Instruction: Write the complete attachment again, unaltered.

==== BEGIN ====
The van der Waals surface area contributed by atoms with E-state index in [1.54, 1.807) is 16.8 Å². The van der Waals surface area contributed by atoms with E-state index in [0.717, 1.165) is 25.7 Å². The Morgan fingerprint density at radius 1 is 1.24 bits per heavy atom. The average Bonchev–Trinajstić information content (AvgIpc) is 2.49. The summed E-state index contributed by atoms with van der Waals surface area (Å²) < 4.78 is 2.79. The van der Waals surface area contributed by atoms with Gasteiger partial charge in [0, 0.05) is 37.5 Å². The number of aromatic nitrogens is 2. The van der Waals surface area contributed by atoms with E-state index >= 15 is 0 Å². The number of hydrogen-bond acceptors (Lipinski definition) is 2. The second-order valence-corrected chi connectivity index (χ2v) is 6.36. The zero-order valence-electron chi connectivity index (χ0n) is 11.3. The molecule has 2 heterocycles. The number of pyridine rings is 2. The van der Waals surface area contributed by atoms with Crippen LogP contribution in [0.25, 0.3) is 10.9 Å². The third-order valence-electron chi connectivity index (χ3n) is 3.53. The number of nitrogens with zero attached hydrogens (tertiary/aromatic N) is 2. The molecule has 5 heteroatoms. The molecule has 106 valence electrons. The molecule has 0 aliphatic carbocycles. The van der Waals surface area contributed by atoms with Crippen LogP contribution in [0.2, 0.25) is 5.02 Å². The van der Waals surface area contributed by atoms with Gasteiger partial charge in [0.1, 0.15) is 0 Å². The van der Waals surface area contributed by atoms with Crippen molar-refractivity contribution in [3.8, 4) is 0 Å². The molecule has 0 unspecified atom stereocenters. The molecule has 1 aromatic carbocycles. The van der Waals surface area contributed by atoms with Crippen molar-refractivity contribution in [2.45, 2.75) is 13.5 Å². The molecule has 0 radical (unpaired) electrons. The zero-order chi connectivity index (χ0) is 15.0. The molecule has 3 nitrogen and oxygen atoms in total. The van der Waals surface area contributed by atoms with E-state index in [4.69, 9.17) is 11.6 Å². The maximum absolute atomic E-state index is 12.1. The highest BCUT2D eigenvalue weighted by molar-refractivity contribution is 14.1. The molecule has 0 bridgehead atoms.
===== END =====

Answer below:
The van der Waals surface area contributed by atoms with E-state index in [1.54, 1.807) is 16.8 Å². The van der Waals surface area contributed by atoms with E-state index in [0.717, 1.165) is 25.7 Å². The Morgan fingerprint density at radius 1 is 1.24 bits per heavy atom. The average Bonchev–Trinajstić information content (AvgIpc) is 2.49. The summed E-state index contributed by atoms with van der Waals surface area (Å²) < 4.78 is 2.79. The van der Waals surface area contributed by atoms with Gasteiger partial charge in [0, 0.05) is 37.5 Å². The number of aromatic nitrogens is 2. The van der Waals surface area contributed by atoms with E-state index >= 15 is 0 Å². The number of hydrogen-bond acceptors (Lipinski definition) is 2. The second-order valence-corrected chi connectivity index (χ2v) is 6.36. The zero-order valence-electron chi connectivity index (χ0n) is 11.3. The molecule has 2 heterocycles. The number of pyridine rings is 2. The van der Waals surface area contributed by atoms with Crippen LogP contribution in [0.25, 0.3) is 10.9 Å². The third-order valence-electron chi connectivity index (χ3n) is 3.53. The number of nitrogens with zero attached hydrogens (tertiary/aromatic N) is 2. The molecule has 5 heteroatoms. The molecule has 106 valence electrons. The molecule has 0 aliphatic carbocycles. The van der Waals surface area contributed by atoms with Crippen LogP contribution in [0.2, 0.25) is 5.02 Å². The van der Waals surface area contributed by atoms with Gasteiger partial charge in [0.1, 0.15) is 0 Å². The van der Waals surface area contributed by atoms with Crippen molar-refractivity contribution in [3.8, 4) is 0 Å². The molecule has 0 unspecified atom stereocenters. The molecule has 1 aromatic carbocycles. The van der Waals surface area contributed by atoms with Crippen molar-refractivity contribution in [2.45, 2.75) is 13.5 Å². The molecule has 0 radical (unpaired) electrons. The zero-order chi connectivity index (χ0) is 15.0. The molecule has 3 nitrogen and oxygen atoms in total. The van der Waals surface area contributed by atoms with E-state index in [4.69, 9.17) is 11.6 Å². The maximum absolute atomic E-state index is 12.1. The highest BCUT2D eigenvalue weighted by molar-refractivity contribution is 14.1. The molecule has 0 bridgehead atoms.